A DAF is a tax exempt fund to which a contributor can contribute money and get a tax deduction in the year of contribution.
The money, however, doesn’t need to be given to a charity that year in order for the contributor to receive a tax deduction.
With a DAF, there is, in fact, no obligation that the funds ever go to a charity. The funds may remain in the DAF, presumably invested and accumulating income tax free, forever. The donation is irrevocable, however, so the donor can’t get the money back.
This timing differential between the donor’s receipt of a tax deduction and actual receipt of funds by a charity has prompted issue among some in the non-profit community.
Concern has been expressed that separating the timing of the tax deduction from actual receipt of funds by a charity deprives charities of needed funding now.
Supporters of DAFs point out that DAFs enable donors to contribute whenever money is available and the tax deduction is useful but contribute to charities over time, perhaps, making charitable giving less lumpy.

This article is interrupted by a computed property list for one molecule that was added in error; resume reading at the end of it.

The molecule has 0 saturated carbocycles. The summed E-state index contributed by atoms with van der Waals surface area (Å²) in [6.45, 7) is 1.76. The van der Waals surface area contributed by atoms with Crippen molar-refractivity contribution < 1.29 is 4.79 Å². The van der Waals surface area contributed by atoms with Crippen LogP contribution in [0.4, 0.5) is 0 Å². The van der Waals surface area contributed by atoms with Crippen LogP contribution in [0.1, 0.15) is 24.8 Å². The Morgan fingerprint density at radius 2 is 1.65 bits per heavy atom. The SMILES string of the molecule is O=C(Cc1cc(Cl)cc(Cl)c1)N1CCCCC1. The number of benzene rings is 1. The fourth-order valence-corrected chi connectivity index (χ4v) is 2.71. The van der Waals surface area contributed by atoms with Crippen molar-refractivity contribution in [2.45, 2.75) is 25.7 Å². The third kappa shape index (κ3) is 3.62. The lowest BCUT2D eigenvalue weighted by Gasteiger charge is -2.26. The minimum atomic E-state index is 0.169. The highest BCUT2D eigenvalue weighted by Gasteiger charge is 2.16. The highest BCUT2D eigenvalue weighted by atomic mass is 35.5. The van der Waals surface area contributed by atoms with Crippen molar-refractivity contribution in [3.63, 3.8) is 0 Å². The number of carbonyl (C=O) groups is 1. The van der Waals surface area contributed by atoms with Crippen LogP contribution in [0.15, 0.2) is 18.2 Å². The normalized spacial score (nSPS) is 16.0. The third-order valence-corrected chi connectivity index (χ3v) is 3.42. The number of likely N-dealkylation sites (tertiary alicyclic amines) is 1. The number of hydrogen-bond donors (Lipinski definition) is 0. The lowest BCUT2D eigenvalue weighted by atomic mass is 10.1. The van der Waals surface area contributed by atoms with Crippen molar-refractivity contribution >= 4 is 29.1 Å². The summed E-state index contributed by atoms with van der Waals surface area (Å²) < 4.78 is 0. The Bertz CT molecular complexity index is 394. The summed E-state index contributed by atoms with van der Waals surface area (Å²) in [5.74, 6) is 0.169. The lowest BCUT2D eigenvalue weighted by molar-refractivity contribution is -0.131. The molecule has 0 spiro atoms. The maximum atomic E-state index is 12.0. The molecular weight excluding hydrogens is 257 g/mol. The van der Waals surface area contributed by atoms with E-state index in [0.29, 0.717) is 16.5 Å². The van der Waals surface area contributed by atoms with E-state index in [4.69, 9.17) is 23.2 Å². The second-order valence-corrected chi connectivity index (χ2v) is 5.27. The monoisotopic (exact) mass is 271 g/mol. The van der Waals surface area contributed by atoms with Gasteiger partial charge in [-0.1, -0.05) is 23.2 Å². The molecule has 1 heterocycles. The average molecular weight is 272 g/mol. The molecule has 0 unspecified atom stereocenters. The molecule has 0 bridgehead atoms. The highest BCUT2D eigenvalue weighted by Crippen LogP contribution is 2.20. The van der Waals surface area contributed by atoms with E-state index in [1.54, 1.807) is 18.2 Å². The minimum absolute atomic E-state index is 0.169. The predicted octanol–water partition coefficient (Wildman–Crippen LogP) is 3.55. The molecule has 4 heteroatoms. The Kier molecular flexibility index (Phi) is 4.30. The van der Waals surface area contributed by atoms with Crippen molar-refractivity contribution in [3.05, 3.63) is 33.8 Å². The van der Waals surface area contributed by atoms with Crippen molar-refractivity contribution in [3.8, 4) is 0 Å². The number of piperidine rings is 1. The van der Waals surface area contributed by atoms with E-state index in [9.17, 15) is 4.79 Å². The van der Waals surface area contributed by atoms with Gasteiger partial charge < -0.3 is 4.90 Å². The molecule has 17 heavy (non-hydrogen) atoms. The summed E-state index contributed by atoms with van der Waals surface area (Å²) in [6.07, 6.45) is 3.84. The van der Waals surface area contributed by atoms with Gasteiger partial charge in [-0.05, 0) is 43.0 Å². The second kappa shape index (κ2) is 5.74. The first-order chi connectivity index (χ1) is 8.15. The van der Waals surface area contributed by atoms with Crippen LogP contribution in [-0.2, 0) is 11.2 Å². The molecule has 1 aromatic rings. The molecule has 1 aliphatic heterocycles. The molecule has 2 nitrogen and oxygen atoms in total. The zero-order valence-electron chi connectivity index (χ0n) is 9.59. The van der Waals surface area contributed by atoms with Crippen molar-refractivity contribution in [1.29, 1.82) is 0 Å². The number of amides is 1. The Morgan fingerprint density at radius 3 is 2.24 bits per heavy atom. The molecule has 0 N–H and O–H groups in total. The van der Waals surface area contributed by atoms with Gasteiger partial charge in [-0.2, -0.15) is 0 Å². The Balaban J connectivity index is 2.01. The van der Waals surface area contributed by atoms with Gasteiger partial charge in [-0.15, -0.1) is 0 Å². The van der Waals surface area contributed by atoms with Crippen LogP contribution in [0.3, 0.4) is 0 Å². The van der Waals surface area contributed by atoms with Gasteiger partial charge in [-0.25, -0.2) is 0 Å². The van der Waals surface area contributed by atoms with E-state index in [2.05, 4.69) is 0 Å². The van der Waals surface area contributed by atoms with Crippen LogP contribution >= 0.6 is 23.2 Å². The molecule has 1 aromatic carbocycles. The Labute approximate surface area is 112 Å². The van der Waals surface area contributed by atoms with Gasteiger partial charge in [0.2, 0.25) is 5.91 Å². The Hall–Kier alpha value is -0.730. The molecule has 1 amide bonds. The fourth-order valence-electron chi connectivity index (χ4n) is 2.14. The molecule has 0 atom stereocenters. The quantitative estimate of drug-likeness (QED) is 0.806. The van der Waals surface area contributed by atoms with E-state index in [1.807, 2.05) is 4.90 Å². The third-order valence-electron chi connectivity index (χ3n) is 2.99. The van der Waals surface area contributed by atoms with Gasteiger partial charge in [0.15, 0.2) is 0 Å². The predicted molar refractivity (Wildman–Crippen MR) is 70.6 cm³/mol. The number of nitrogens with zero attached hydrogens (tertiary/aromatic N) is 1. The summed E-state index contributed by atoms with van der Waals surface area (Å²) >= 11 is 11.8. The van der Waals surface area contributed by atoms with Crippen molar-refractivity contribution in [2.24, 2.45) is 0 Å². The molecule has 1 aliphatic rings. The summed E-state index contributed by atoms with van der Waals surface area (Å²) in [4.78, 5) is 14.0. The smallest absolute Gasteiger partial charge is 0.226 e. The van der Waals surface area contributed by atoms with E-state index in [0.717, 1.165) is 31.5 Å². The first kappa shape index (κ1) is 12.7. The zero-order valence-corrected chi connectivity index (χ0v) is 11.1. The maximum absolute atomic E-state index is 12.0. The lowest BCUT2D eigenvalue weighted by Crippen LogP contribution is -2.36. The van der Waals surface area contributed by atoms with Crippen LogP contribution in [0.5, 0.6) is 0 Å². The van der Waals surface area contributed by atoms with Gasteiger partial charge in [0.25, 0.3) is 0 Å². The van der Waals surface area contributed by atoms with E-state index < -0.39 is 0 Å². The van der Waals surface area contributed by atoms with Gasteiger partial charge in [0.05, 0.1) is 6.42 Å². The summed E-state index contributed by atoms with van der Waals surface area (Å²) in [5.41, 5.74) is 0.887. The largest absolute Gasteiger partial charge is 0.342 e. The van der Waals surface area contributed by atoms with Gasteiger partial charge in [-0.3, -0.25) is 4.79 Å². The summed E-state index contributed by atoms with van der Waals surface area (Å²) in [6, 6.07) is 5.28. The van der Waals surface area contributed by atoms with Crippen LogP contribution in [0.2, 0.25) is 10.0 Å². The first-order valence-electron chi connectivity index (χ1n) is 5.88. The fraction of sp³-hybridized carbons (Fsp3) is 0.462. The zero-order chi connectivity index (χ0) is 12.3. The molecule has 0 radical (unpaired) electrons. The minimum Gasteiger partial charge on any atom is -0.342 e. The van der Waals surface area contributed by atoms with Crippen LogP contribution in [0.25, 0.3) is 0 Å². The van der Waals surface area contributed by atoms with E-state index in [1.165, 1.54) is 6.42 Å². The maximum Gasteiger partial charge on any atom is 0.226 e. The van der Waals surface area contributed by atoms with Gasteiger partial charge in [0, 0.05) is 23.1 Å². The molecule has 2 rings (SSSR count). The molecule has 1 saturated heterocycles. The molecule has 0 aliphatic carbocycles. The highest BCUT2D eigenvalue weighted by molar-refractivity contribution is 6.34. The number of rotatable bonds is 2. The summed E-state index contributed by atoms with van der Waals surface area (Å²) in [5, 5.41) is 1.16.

At this point, there may not be enough evidence to conclude just how DAFs will influence charitable giving.
It wouldn’t surprise me if DAFs further increase donor influence on charities by increasing the competition among charities for DAF funds.
Therefore, DAFs may ultimately favor newer, more responsive charities to the detriment of larger, more established but less flexible charities.
Unless DAFs are eliminated by a change in tax law, the debate will likely continue.
The New York Times “Dealbook” provides a commentary on the negatives of DAFs (click here).